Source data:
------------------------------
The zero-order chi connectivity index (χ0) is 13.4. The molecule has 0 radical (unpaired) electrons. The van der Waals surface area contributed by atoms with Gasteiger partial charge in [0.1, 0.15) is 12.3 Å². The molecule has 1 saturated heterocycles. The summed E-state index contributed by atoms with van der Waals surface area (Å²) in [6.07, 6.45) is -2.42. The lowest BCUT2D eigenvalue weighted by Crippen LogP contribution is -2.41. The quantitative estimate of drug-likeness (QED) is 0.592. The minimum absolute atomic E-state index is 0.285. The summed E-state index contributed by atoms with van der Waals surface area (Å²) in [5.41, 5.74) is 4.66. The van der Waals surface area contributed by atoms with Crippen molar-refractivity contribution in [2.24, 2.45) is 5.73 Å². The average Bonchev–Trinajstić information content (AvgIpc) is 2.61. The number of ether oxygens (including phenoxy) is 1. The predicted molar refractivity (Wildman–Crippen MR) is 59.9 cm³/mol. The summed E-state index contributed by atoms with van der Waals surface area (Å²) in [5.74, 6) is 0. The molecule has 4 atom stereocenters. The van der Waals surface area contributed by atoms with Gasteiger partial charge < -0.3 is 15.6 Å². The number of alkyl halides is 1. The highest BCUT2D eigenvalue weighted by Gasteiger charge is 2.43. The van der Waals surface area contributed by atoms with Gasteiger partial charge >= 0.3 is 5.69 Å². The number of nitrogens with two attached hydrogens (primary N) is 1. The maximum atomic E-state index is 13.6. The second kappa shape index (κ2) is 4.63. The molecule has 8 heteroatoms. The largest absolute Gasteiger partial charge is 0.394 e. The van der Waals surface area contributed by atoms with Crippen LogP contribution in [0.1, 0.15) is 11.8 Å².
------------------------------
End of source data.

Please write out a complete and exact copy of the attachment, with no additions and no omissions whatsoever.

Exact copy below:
The zero-order chi connectivity index (χ0) is 13.4. The molecule has 0 radical (unpaired) electrons. The van der Waals surface area contributed by atoms with Gasteiger partial charge in [0.1, 0.15) is 12.3 Å². The molecule has 1 saturated heterocycles. The summed E-state index contributed by atoms with van der Waals surface area (Å²) in [6.07, 6.45) is -2.42. The lowest BCUT2D eigenvalue weighted by Crippen LogP contribution is -2.41. The quantitative estimate of drug-likeness (QED) is 0.592. The minimum absolute atomic E-state index is 0.285. The summed E-state index contributed by atoms with van der Waals surface area (Å²) in [5.41, 5.74) is 4.66. The van der Waals surface area contributed by atoms with Crippen molar-refractivity contribution in [2.24, 2.45) is 5.73 Å². The average Bonchev–Trinajstić information content (AvgIpc) is 2.61. The number of ether oxygens (including phenoxy) is 1. The predicted molar refractivity (Wildman–Crippen MR) is 59.9 cm³/mol. The summed E-state index contributed by atoms with van der Waals surface area (Å²) in [5.74, 6) is 0. The molecule has 4 atom stereocenters. The van der Waals surface area contributed by atoms with Gasteiger partial charge < -0.3 is 15.6 Å². The number of alkyl halides is 1. The highest BCUT2D eigenvalue weighted by Gasteiger charge is 2.43. The van der Waals surface area contributed by atoms with Gasteiger partial charge >= 0.3 is 5.69 Å². The number of nitrogens with two attached hydrogens (primary N) is 1. The maximum atomic E-state index is 13.6. The second kappa shape index (κ2) is 4.63. The molecule has 8 heteroatoms. The largest absolute Gasteiger partial charge is 0.394 e. The van der Waals surface area contributed by atoms with Crippen LogP contribution in [0.1, 0.15) is 11.8 Å².